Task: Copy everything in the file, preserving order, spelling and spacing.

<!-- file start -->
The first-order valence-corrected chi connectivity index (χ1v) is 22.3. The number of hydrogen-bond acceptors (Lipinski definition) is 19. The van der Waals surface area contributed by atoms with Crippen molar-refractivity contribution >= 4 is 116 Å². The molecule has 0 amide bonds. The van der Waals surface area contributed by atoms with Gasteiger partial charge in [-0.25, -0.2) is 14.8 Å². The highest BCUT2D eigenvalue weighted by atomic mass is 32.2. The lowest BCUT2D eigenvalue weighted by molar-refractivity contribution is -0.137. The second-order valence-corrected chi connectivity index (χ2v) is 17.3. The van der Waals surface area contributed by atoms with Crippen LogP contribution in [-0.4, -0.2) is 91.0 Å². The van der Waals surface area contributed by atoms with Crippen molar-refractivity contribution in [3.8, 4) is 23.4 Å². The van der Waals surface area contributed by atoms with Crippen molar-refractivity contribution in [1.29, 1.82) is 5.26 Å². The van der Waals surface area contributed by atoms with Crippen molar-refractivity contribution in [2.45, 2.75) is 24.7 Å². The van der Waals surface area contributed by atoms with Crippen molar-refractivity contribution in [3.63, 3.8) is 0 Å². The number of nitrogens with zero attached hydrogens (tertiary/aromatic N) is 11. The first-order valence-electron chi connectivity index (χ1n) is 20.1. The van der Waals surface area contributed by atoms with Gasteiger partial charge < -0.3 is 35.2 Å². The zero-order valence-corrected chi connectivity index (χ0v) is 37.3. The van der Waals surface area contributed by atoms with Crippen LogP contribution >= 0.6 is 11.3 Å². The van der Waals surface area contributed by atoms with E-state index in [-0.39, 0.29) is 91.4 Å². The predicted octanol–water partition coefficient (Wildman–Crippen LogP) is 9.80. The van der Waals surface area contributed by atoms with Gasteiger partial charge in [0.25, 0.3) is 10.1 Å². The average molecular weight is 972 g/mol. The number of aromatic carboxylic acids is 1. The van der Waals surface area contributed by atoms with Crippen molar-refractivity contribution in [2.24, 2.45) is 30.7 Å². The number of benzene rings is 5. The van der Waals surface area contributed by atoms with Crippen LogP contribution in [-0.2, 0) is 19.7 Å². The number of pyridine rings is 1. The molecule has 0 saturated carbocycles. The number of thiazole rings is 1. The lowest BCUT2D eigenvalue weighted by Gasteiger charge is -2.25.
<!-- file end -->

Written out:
The first-order valence-corrected chi connectivity index (χ1v) is 22.3. The number of hydrogen-bond acceptors (Lipinski definition) is 19. The van der Waals surface area contributed by atoms with Crippen molar-refractivity contribution >= 4 is 116 Å². The molecule has 0 amide bonds. The van der Waals surface area contributed by atoms with Gasteiger partial charge in [-0.25, -0.2) is 14.8 Å². The highest BCUT2D eigenvalue weighted by atomic mass is 32.2. The lowest BCUT2D eigenvalue weighted by molar-refractivity contribution is -0.137. The second-order valence-corrected chi connectivity index (χ2v) is 17.3. The van der Waals surface area contributed by atoms with Crippen LogP contribution in [-0.4, -0.2) is 91.0 Å². The van der Waals surface area contributed by atoms with Crippen molar-refractivity contribution in [3.8, 4) is 23.4 Å². The van der Waals surface area contributed by atoms with Crippen molar-refractivity contribution in [1.29, 1.82) is 5.26 Å². The van der Waals surface area contributed by atoms with Crippen molar-refractivity contribution in [2.45, 2.75) is 24.7 Å². The van der Waals surface area contributed by atoms with Crippen molar-refractivity contribution in [3.63, 3.8) is 0 Å². The number of nitrogens with zero attached hydrogens (tertiary/aromatic N) is 11. The first-order valence-electron chi connectivity index (χ1n) is 20.1. The van der Waals surface area contributed by atoms with Gasteiger partial charge < -0.3 is 35.2 Å². The zero-order valence-corrected chi connectivity index (χ0v) is 37.3. The van der Waals surface area contributed by atoms with Crippen LogP contribution >= 0.6 is 11.3 Å². The van der Waals surface area contributed by atoms with E-state index in [-0.39, 0.29) is 91.4 Å². The predicted octanol–water partition coefficient (Wildman–Crippen LogP) is 9.80. The van der Waals surface area contributed by atoms with Gasteiger partial charge in [0.25, 0.3) is 10.1 Å². The average molecular weight is 972 g/mol. The number of aromatic carboxylic acids is 1. The van der Waals surface area contributed by atoms with Crippen molar-refractivity contribution in [2.24, 2.45) is 30.7 Å². The number of benzene rings is 5. The van der Waals surface area contributed by atoms with Crippen LogP contribution in [-0.2, 0) is 19.7 Å². The number of pyridine rings is 1. The molecule has 0 saturated carbocycles. The number of thiazole rings is 1. The lowest BCUT2D eigenvalue weighted by Gasteiger charge is -2.25.